148 U.S. 503 (1893), argued 8–9 Mar. 1893, decided 3 Apr. 1893 by vote of 8 to 0; Field for the Court, Harlan not participating. Virginia invoked the original jurisdiction of the Supreme Court, asking it to set aside a survey that both Virginia and Tennessee had recognized in 1803 as correctly marking their boundary. Virginia argued that the joint recognition was unenforceable because it had not received the approval of Congress as required by the Compact Clause of Article I, section 10, which states that “no state shall, without the consent of Congress, … enter into any agreement or compact with another state, or with a foreign power.” The “compact” was said to arise from each state's ratification of the line in consideration of the ratification by the other.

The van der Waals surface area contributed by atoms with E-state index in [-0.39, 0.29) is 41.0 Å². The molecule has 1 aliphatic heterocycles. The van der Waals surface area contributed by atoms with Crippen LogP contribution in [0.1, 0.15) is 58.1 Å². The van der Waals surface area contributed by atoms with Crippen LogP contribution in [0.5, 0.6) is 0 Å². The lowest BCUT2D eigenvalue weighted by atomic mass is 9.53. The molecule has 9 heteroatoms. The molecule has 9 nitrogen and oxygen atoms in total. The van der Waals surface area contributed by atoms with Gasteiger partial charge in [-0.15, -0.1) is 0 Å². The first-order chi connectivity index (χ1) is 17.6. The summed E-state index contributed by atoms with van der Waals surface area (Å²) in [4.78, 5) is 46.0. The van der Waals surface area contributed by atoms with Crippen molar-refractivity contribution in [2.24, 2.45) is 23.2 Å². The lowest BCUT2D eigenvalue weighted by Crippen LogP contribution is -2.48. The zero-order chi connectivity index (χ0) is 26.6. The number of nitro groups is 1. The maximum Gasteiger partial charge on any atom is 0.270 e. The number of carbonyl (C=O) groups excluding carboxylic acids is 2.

Justice Stephen J. Field rejected Virginia's argument. In Field's pragmatic view, the clause did not require congressional approval of every compact. Instead, Congress need approve only those that threatened to increase the powers of the states at the expense of the national government. Furthermore, Field reasoned that the approval need not be explicit; approval could be found, as it was here, in successive Congressional acts recognizing the result of the pact.
Field's opinion had two obvious advantages: it fit well within the Court's continuing effort to preserve a place for the states in the federal scheme, and it rid Congress of the burden of considering every joint action taken by two or more states. The interpretation is still followed and continues to allow states considerable freedom to contract with each other to deal with regional problems.
Walter F. Pratt, Jr.